What is it? Who needs to do it? How often?
Webster says it’s feeling regret and changing your mind. You’re sorry for what you did and decide you want to do what’s right. I see it as “a change of mind that results in a change in action.” It’s more than just feeling sorry for something you did. There must be change.
This is the start of the High Holy Days. Rosh HaShanah, the Jewish “new year,” begins on 21 September 2017. It marks the day God created Adam and Eve. It’s also known as the Day of Judgement. According to Jewish tradition, this is the day God records a person’s thoughts, actions, and words in the Book of Life.
The 10 days following Rosh HaShanah are sometimes called the Days of Repentance. During this period, Jews can pray, repent of their sins, and do good deeds to help make sure their name is written in the Book of Life.
Yom Kippur, the Day of Atonement, when God and man are reconciled, is a solemn day. It is the final day of judgment when God judges people based on how well they did during the year. It’s the day sins are forgiven and names written in the Book of Life. It is the holiest day of the year. In Bible times, it’s when the High Priest sacrificed an animal to pay for the sins of the people.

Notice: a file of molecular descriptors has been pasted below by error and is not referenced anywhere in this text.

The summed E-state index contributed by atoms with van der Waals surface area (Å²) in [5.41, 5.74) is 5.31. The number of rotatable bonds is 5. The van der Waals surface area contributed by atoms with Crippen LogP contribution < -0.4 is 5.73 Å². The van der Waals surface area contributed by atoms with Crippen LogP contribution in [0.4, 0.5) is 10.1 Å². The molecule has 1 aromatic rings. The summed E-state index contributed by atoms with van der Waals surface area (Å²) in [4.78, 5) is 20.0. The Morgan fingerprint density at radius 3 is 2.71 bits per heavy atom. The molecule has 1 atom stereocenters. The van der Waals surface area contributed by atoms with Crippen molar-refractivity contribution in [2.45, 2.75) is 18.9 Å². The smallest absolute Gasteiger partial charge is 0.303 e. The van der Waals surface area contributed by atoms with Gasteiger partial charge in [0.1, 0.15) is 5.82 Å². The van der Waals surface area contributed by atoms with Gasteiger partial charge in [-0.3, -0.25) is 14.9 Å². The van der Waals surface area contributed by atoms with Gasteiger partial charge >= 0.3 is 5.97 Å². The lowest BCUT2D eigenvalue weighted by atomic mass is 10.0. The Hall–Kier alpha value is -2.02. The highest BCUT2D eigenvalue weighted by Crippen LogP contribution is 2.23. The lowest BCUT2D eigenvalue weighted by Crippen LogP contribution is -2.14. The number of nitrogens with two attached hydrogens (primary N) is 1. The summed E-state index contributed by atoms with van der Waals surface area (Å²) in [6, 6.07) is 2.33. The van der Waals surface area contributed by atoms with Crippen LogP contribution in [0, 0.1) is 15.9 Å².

As a Christ follower, I believe that Jesus is that sin sacrifice. He died on a cross for the sins of the world. If we recognize that we are sinners and ask for his forgiveness, He will give it. Our relationship with Him is sealed and our name is written permanently in the Book of Life. I once read that there are 2 kinds of repentance. Repentance with a big “R” is needed to turn away from sin to salvation in Christ. John the Baptist told people to “repent of your sins and turn to God.” Once we are in the Book of Life, small ‘r’ repentance is needed to lead us to a more “Christ-like” life.
I have “Repented” and as sin comes into my life, I “repent.” What about you?